Well, Pike won't be giving any more reprimands for a while.

He stretched his arms behind him until he was rewarded with a series of satisfying clicks from his spine. Then he reached toward the wall behind him, took the bottle of brandy off the shelf (Puri's private stock, but he didn't think he'd mind) and poured himself a small glass. There was only Jim's checkup to get through before he could rest; he could allow himself to relax, just a little.

Turning toward the computer console, he said quietly, "Medical monitor, Christopher Pike." Immediately, the screen displayed the assortment of readouts of Pike's bodily functions that were currently showing on the monitor over the head of his bed in the Medical Bay. Pike was still unconscious, although the effects of the surgical anesthesia were beginning to wear off. McCoy was more than a little concerned about the lack of nerve response around the lower spinal cord, where the alien creature had lodged. Pike needed complex, immediate treatment for neural regeneration; the facilities on the Enterprise were not as comprehensive as he'd like.

He wondered how long it would take them to return to Earth—he'd heard a wild rumor about Jim ordering the crazy Scottish engineer to jettison the warp core, but that was so patently ridiculous that he assumed the truth had to be much more banal. Maybe Jim had ordered the engineer to deploy some torpedoes, or jettison some equipment. Did that even make sense? This was a starship, not a sinking ship, and God, he was really tired.

Recalling the next issue to be dealt with, he muttered, "Medical file review, James Kirk." Prior to beginning treatment of whatever was wrong with Jim, he thought he'd familiarize himself with his medical history again. Given the severe allergic reaction that he'd witnessed that morning, he didn't want to take the chance of letting any detail, no matter how minor, slip his mind. Wonder what caused that reaction, he thought. Better note it in his file, at any rate.

He was so tired, really exhausted; he hadn't gotten any real rest for almost two days.

He scanned the file quickly, not really paying attention. He'd seen the information before. After a truly remarkable number of early childhood hospitalizations for allergic reactions, Jim had been hospitalized a number of times in his early teens, treated for assorted lacerations, minor injuries, and broken bones—including a broken jaw, ruptured spleen, fractured skull, and concussion when he was 13. He could just imagine what kind of daredevil stunt led to those injuries.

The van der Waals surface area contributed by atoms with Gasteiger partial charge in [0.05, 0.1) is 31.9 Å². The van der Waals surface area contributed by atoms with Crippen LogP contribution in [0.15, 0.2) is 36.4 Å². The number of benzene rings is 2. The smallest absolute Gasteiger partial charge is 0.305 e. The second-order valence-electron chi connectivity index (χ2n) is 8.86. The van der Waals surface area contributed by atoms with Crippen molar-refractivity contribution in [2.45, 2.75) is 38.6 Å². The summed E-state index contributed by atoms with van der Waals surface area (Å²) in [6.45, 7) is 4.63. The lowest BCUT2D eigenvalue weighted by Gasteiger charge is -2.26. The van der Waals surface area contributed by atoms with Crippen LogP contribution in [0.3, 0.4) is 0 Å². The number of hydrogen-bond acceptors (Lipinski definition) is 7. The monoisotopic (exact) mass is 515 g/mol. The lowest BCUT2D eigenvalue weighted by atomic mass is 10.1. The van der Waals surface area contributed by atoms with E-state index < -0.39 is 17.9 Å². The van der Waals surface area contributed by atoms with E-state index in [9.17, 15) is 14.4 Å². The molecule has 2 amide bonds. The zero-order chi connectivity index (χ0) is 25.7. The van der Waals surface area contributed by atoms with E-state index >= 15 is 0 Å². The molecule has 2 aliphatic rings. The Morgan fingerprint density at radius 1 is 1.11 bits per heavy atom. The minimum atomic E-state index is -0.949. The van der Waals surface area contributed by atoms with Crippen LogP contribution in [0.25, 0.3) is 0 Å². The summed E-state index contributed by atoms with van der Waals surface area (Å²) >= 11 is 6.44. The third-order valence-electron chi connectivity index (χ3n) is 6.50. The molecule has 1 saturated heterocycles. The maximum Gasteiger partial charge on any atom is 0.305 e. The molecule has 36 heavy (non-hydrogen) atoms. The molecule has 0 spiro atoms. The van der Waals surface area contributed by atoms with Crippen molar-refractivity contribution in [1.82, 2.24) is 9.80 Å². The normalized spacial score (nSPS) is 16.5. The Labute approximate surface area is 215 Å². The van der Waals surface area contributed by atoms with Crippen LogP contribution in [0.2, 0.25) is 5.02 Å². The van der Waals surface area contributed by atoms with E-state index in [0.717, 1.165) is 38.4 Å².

I played a little rough when I was a kid, Jim had told him once, after McCoy saw his file for the first time. I guess I was a little accident-prone.

You still are, idiot. For Christmas I'm getting you your own portable dermal regenerator.

Thanks tons, Jim retorted. I'm getting you your own flight simulator.

In his teen years, the medical history became surprisingly sketchy, as if Kirk had enjoyed near-perfect health since then. Knowing Jim, though, McCoy guessed that it was more likely that he'd just stayed away from doctors. From what he'd observed at the Academy, Jim still attracted trouble like a magnet.

McCoy frowned, staring at the small blue icon blinking at the bottom of the screen. "Confidential psychological profile, as yet unread by Chief Medical Officer," prompted the computer helpfully in a melodic female voice. "Would you like to review it at this time?"

I'll be damned. Maybe there were advantages to being CMO after all, McCoy thought.

He'd seen Jim's medical file several times over the years, before administering the superficial treatment Jim would agree to accept, after this or that reckless maneuver. But he'd had no access to a confidential psych profile; in fact, he had no idea one even existed. Maybe this was standard practice for command cadets. Why wasn't he told these things?

"Affirmative," he responded to the computer. "Begin profile review now." Jim wouldn't show up for the next hour at least, unless McCoy meant to go and get him. There was time.

As he began to read, he leaned closer and put the brandy glass down untouched.

The psych profile had initially been requested during Jim's long hospitalization when he was 13, after he'd received the broken jaw and head injury; there were more recent notations as well, from Starfleet Medical. The language of the report was dry and factual, although McCoy could read between the lines. He scanned through it briefly, eyes narrowing, then stopped and began reading again slowly from the beginning.